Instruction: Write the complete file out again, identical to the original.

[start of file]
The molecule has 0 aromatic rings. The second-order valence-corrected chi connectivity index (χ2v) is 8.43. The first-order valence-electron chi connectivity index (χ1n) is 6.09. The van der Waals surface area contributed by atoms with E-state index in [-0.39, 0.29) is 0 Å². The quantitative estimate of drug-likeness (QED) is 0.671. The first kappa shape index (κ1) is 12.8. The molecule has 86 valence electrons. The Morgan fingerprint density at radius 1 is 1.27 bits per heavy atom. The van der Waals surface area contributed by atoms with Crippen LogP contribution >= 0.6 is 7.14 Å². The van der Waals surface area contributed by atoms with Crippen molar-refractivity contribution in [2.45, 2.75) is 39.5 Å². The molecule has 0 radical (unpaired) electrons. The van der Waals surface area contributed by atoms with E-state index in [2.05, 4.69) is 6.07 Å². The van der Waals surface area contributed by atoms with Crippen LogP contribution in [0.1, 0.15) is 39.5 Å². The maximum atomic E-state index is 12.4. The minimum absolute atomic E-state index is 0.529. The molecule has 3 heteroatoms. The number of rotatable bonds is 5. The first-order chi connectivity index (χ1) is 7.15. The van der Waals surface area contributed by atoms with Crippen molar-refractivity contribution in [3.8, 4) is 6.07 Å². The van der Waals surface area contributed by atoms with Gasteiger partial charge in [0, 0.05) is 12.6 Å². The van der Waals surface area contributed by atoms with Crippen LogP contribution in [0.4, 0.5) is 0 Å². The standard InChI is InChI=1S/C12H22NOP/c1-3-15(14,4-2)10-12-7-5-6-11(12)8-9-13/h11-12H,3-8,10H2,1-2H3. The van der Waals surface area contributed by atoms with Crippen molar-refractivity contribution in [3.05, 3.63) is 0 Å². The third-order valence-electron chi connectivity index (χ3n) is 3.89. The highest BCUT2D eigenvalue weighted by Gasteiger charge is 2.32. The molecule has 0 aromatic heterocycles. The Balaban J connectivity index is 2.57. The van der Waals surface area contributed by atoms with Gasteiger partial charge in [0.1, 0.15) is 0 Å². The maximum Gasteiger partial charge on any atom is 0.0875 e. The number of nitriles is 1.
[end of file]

The molecule has 0 aromatic rings. The second-order valence-corrected chi connectivity index (χ2v) is 8.43. The first-order valence-electron chi connectivity index (χ1n) is 6.09. The van der Waals surface area contributed by atoms with E-state index in [-0.39, 0.29) is 0 Å². The quantitative estimate of drug-likeness (QED) is 0.671. The first kappa shape index (κ1) is 12.8. The molecule has 86 valence electrons. The Morgan fingerprint density at radius 1 is 1.27 bits per heavy atom. The van der Waals surface area contributed by atoms with Crippen LogP contribution >= 0.6 is 7.14 Å². The van der Waals surface area contributed by atoms with Crippen molar-refractivity contribution in [2.45, 2.75) is 39.5 Å². The molecule has 0 radical (unpaired) electrons. The van der Waals surface area contributed by atoms with E-state index in [2.05, 4.69) is 6.07 Å². The van der Waals surface area contributed by atoms with Crippen LogP contribution in [0.1, 0.15) is 39.5 Å². The maximum atomic E-state index is 12.4. The minimum absolute atomic E-state index is 0.529. The molecule has 3 heteroatoms. The number of rotatable bonds is 5. The first-order chi connectivity index (χ1) is 7.15. The van der Waals surface area contributed by atoms with Crippen molar-refractivity contribution in [3.8, 4) is 6.07 Å². The van der Waals surface area contributed by atoms with Gasteiger partial charge in [0, 0.05) is 12.6 Å². The van der Waals surface area contributed by atoms with Crippen LogP contribution in [0.4, 0.5) is 0 Å². The standard InChI is InChI=1S/C12H22NOP/c1-3-15(14,4-2)10-12-7-5-6-11(12)8-9-13/h11-12H,3-8,10H2,1-2H3. The van der Waals surface area contributed by atoms with Crippen molar-refractivity contribution in [3.05, 3.63) is 0 Å². The third-order valence-electron chi connectivity index (χ3n) is 3.89. The highest BCUT2D eigenvalue weighted by Gasteiger charge is 2.32. The molecule has 0 aromatic heterocycles. The Balaban J connectivity index is 2.57. The van der Waals surface area contributed by atoms with Gasteiger partial charge in [0.1, 0.15) is 0 Å². The maximum Gasteiger partial charge on any atom is 0.0875 e. The number of nitriles is 1.